The German government responded to the parliamentary query of the left-wing party ("Die Linke") about the information exchange between Germany and Japan on security issues regarding the G8 Summit.
According to the German government, there have been some visits from Germany to Japan and vice versa:
The chief of the Federal Criminal Police Office (Bundeskriminalamt, BKA) visited Japan in August 2007. Reportedly, he did not give any specific advice to the Japanese, but promised to provide any information necessary to evaluate the security situation in Japan under the premises of the law, especially, in case there was a hint that potentially violent "disquieters" from Germany could join the protests against the G8 Summit in Japan. He also stated that there were no signs yet that the so-called "black block" and other groups would menace the summit in Japan.
There was another visit by a delegation of the Federal Ministry of the Interior to Japan in September 2007.
In response to the question list from the Japanese side, the Federal Criminal Police Office provided information about both "radical" and "non-radical" organizations opposed to the globalization.
On the other hand, a delegation of the National Police Agency of Japan visited the Federal Criminal Police Office in Germany last autumn to learn about the experiences from the Summit in Heiligendamm.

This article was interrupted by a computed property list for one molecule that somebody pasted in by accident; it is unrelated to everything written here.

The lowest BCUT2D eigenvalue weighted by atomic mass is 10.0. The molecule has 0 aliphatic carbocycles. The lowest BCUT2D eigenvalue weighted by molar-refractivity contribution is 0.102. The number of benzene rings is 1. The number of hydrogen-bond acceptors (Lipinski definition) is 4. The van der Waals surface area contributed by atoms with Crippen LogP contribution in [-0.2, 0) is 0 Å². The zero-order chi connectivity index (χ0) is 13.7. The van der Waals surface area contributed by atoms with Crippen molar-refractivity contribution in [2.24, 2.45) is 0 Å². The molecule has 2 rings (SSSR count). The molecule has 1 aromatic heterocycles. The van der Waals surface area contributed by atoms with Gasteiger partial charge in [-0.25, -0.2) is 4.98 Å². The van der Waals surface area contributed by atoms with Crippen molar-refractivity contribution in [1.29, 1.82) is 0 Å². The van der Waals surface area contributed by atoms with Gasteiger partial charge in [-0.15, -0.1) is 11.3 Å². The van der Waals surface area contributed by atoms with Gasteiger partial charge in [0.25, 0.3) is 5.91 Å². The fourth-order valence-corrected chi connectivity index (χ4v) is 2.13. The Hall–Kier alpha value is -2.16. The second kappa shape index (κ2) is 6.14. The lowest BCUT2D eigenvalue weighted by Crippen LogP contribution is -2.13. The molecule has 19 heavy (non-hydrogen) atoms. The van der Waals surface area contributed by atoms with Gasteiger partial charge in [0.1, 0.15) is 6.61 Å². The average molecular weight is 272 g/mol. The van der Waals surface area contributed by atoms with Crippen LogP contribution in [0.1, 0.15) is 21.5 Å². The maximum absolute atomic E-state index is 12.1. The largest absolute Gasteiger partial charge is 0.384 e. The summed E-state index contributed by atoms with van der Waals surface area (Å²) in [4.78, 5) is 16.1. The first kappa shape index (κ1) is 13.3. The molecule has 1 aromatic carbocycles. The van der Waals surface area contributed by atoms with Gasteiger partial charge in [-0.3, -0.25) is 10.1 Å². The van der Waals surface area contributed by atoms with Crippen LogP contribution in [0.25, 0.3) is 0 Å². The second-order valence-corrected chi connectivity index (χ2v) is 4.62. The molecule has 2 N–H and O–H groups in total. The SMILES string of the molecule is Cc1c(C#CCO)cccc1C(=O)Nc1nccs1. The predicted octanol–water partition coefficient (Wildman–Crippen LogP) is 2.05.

The information exchange also involved military information:
The military attaché of the Japanese embassy in Berlin visited the Federal Defense Ministry twice in autumn/winter 2007 and requested information about the military activities in Heiligendamm, e.g. measures intended with regard to a possible terrorist attac, especially preventive mearsures of the air traffic security authorities, Federal Armed Forces on alert, measures in case of possible military/non-military incidents and the legal basis for the activities of the military.
The Federal Government also admitted that the personal information of one Japanese who was arrested in Rostock in June 2007 were recorded in the data files "INPOL-KAN", "INPOL-IS" and in the data file of the Federal Criminal Police Office "IgaST", i.e. the "International Operating Potentially Violent Disquieter".
The Japanese authorities learned about the arrest via a Japanese contact investigator who was operating at the "international contact investigators' center" which was set up at the Federal Criminal Police Office during the summit.
(The statement will be translated in details and uploaded probably by the end of May.)